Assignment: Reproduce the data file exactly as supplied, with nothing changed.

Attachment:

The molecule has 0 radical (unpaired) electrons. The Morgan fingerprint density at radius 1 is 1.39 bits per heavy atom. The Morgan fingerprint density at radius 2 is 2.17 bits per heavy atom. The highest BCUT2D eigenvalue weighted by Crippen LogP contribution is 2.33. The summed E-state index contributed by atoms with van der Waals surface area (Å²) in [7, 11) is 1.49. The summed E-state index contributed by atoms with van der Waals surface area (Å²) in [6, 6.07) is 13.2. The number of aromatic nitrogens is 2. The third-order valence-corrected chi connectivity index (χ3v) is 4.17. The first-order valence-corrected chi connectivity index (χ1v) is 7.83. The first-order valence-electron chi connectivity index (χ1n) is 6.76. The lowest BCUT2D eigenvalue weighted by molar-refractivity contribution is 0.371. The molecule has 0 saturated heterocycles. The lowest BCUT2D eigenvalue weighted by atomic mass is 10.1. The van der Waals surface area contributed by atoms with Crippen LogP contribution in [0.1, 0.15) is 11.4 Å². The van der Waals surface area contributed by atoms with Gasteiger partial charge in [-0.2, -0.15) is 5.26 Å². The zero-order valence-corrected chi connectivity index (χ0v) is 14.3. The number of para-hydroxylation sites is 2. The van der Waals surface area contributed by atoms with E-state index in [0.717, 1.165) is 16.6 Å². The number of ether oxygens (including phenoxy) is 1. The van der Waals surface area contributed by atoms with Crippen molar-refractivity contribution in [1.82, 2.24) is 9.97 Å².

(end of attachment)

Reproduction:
The molecule has 0 radical (unpaired) electrons. The Morgan fingerprint density at radius 1 is 1.39 bits per heavy atom. The Morgan fingerprint density at radius 2 is 2.17 bits per heavy atom. The highest BCUT2D eigenvalue weighted by Crippen LogP contribution is 2.33. The summed E-state index contributed by atoms with van der Waals surface area (Å²) in [7, 11) is 1.49. The summed E-state index contributed by atoms with van der Waals surface area (Å²) in [6, 6.07) is 13.2. The number of aromatic nitrogens is 2. The third-order valence-corrected chi connectivity index (χ3v) is 4.17. The first-order valence-corrected chi connectivity index (χ1v) is 7.83. The first-order valence-electron chi connectivity index (χ1n) is 6.76. The lowest BCUT2D eigenvalue weighted by molar-refractivity contribution is 0.371. The molecule has 0 saturated heterocycles. The lowest BCUT2D eigenvalue weighted by atomic mass is 10.1. The van der Waals surface area contributed by atoms with Crippen LogP contribution in [0.1, 0.15) is 11.4 Å². The van der Waals surface area contributed by atoms with Gasteiger partial charge in [-0.2, -0.15) is 5.26 Å². The zero-order valence-corrected chi connectivity index (χ0v) is 14.3. The number of para-hydroxylation sites is 2. The van der Waals surface area contributed by atoms with E-state index in [0.717, 1.165) is 16.6 Å². The number of ether oxygens (including phenoxy) is 1. The van der Waals surface area contributed by atoms with Crippen molar-refractivity contribution in [1.82, 2.24) is 9.97 Å².